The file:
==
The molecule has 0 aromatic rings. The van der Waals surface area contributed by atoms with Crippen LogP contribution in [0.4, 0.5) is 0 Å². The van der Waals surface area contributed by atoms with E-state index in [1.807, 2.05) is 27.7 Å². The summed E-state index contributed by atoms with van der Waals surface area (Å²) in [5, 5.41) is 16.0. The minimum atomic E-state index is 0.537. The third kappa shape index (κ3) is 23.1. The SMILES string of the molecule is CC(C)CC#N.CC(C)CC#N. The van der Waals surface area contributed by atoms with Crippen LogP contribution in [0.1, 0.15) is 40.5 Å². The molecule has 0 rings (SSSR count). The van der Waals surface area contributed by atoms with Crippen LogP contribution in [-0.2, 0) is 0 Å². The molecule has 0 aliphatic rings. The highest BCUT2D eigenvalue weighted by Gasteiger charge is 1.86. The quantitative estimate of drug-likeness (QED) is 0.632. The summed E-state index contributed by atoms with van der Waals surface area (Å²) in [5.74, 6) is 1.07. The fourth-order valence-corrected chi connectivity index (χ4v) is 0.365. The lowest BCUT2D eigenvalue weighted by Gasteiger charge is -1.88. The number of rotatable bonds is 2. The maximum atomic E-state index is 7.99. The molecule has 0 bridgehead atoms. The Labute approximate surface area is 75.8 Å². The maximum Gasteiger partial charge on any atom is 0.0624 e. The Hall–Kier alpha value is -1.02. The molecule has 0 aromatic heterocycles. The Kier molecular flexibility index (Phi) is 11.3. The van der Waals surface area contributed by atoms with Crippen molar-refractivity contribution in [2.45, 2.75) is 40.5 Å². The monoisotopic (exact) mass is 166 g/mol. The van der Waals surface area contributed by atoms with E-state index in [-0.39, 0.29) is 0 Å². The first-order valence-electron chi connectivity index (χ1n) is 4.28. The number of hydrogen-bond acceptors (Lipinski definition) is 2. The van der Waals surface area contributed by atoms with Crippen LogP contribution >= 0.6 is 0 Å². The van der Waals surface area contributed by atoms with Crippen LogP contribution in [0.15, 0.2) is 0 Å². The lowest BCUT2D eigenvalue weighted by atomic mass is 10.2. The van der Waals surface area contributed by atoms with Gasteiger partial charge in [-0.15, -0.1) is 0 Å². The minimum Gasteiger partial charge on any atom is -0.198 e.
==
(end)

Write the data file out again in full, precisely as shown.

The molecule has 0 aromatic rings. The van der Waals surface area contributed by atoms with Crippen LogP contribution in [0.4, 0.5) is 0 Å². The van der Waals surface area contributed by atoms with E-state index in [1.807, 2.05) is 27.7 Å². The summed E-state index contributed by atoms with van der Waals surface area (Å²) in [5, 5.41) is 16.0. The minimum atomic E-state index is 0.537. The third kappa shape index (κ3) is 23.1. The SMILES string of the molecule is CC(C)CC#N.CC(C)CC#N. The van der Waals surface area contributed by atoms with Crippen LogP contribution in [0.1, 0.15) is 40.5 Å². The molecule has 0 rings (SSSR count). The van der Waals surface area contributed by atoms with Crippen LogP contribution in [-0.2, 0) is 0 Å². The molecule has 0 aliphatic rings. The highest BCUT2D eigenvalue weighted by Gasteiger charge is 1.86. The quantitative estimate of drug-likeness (QED) is 0.632. The summed E-state index contributed by atoms with van der Waals surface area (Å²) in [5.74, 6) is 1.07. The fourth-order valence-corrected chi connectivity index (χ4v) is 0.365. The lowest BCUT2D eigenvalue weighted by Gasteiger charge is -1.88. The number of rotatable bonds is 2. The maximum atomic E-state index is 7.99. The molecule has 0 bridgehead atoms. The Labute approximate surface area is 75.8 Å². The maximum Gasteiger partial charge on any atom is 0.0624 e. The Hall–Kier alpha value is -1.02. The molecule has 0 aromatic heterocycles. The Kier molecular flexibility index (Phi) is 11.3. The van der Waals surface area contributed by atoms with Crippen molar-refractivity contribution in [2.45, 2.75) is 40.5 Å². The monoisotopic (exact) mass is 166 g/mol. The van der Waals surface area contributed by atoms with E-state index in [-0.39, 0.29) is 0 Å². The first-order valence-electron chi connectivity index (χ1n) is 4.28. The number of hydrogen-bond acceptors (Lipinski definition) is 2. The van der Waals surface area contributed by atoms with Crippen LogP contribution >= 0.6 is 0 Å². The van der Waals surface area contributed by atoms with Crippen LogP contribution in [0.15, 0.2) is 0 Å². The lowest BCUT2D eigenvalue weighted by atomic mass is 10.2. The van der Waals surface area contributed by atoms with Gasteiger partial charge in [-0.15, -0.1) is 0 Å². The minimum Gasteiger partial charge on any atom is -0.198 e.